I got into a predicament at lunch today with a female companion: each of us holding opposite sides of a double door, each waiting for the other to enter first. It felt like an episode of those singing chipmunks crooning, "After you!" "No, after you!" And to top it off, three or four parties scrambled in ahead of us while we had it out. Annette, please spare me future embarrassment by spelling out the rules of the doors.
I can't remember the last time I opened a door for myself - I have People to do that for me. But I can certainly recall the pleasure I felt the last time I opened the door for someone else.
Just last evening on the way out of a three-star restaurant in Santa Monica, I encountered a man who looked despondent, as though he had just proposed marriage and been rejected. It was all he could do to put one foot in front of the other. When I held the door for him, he seemed to perk up and continue on his way. Later, when he's feeling like himself again, no doubt he'll discover the calling card I slipped into his coat pocket and hand-deliver a warm thank-you note.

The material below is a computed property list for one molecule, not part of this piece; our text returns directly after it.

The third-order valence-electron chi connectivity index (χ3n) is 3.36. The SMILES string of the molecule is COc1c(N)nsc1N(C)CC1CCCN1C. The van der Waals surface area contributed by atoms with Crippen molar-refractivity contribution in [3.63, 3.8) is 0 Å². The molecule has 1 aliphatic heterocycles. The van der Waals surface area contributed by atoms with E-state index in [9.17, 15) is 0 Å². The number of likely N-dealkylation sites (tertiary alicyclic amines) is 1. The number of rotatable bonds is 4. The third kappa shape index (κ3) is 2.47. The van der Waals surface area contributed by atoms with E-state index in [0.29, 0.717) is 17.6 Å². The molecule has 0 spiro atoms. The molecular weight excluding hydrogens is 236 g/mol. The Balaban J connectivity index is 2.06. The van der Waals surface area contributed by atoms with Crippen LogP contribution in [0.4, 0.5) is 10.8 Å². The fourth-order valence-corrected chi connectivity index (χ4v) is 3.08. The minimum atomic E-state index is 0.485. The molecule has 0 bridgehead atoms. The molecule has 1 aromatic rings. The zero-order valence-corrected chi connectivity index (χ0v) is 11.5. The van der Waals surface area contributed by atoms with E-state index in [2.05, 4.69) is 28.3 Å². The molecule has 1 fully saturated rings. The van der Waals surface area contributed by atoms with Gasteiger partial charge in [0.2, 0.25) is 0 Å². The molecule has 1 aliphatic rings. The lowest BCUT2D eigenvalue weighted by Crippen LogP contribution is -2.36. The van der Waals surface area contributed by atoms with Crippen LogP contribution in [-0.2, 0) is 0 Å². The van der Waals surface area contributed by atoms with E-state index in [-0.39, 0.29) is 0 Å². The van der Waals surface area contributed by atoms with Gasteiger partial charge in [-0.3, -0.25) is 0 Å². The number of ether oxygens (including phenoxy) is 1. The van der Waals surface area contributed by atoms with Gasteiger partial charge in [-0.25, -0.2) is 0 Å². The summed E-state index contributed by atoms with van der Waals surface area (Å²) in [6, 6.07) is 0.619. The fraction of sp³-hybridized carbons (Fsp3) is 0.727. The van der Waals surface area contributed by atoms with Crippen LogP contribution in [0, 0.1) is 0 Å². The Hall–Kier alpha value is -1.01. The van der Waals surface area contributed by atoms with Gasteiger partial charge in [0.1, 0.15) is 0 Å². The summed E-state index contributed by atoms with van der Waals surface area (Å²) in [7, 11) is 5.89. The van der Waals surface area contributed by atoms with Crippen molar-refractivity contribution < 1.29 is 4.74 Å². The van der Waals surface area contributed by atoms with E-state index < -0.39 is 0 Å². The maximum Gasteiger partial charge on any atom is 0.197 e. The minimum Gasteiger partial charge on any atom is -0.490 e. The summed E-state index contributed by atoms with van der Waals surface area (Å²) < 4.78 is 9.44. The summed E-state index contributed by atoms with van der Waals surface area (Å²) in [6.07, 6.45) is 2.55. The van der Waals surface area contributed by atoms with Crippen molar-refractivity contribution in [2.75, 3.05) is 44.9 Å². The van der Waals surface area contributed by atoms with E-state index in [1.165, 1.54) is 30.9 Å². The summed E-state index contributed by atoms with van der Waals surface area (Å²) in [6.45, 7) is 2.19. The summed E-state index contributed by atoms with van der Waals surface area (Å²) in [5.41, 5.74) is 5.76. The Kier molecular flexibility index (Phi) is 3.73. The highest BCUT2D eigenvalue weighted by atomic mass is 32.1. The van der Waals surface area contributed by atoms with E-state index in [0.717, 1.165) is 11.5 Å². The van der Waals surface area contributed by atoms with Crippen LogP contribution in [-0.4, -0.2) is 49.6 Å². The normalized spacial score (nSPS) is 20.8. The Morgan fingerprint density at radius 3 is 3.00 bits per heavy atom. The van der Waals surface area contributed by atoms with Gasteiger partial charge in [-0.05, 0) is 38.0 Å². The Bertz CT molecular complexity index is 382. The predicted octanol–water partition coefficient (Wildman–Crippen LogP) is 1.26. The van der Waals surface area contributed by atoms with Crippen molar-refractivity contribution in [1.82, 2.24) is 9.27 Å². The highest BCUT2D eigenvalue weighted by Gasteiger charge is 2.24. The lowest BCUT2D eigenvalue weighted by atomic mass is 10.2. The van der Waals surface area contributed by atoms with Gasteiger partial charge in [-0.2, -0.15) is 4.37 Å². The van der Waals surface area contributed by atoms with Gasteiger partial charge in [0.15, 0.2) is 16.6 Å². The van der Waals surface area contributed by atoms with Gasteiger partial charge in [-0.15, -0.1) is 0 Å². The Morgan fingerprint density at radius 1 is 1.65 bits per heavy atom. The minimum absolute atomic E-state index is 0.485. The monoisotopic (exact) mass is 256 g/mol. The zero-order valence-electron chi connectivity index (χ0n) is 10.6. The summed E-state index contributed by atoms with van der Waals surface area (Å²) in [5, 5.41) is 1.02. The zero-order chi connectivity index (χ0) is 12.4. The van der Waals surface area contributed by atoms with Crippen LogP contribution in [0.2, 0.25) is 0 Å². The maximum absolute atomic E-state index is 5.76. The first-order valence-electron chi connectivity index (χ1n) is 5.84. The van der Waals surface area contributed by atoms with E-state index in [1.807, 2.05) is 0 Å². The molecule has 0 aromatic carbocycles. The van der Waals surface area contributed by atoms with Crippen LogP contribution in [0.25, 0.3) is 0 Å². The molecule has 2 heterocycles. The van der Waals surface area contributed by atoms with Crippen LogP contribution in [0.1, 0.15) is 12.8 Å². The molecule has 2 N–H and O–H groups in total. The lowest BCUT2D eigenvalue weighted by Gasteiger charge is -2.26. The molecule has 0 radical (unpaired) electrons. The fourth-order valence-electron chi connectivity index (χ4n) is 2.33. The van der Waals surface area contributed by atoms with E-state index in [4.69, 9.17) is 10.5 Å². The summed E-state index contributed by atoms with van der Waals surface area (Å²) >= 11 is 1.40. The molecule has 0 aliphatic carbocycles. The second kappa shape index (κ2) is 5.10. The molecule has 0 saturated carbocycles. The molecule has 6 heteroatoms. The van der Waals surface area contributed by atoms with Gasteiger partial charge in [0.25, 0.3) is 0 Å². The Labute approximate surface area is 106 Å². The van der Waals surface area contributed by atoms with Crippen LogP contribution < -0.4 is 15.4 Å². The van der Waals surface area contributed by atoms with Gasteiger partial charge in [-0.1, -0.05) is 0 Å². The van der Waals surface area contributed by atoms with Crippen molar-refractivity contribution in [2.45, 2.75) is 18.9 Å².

Help someone through a conventional door by opening it and allowing the other person to walk through first. Help someone through a revolving door by going through first so that it is easier for the other person to push.
In an elevator, the person who gets on last gets off first. Otherwise you have a Marx Brothers movie.
Once your party is through the door, move a few steps further, away from the flow of traffic.
Offering assistance to a stranger can establish a human bond. Offering assistance to a friend or colleague establishes the contours of the group culture. The gracious person accepts the courtesy and repays it with more courtesy. Gentlemen should not reject a lady’s offer to hold a door; she is extending kindness according to the golden rule. Let her be kind as you would be kind.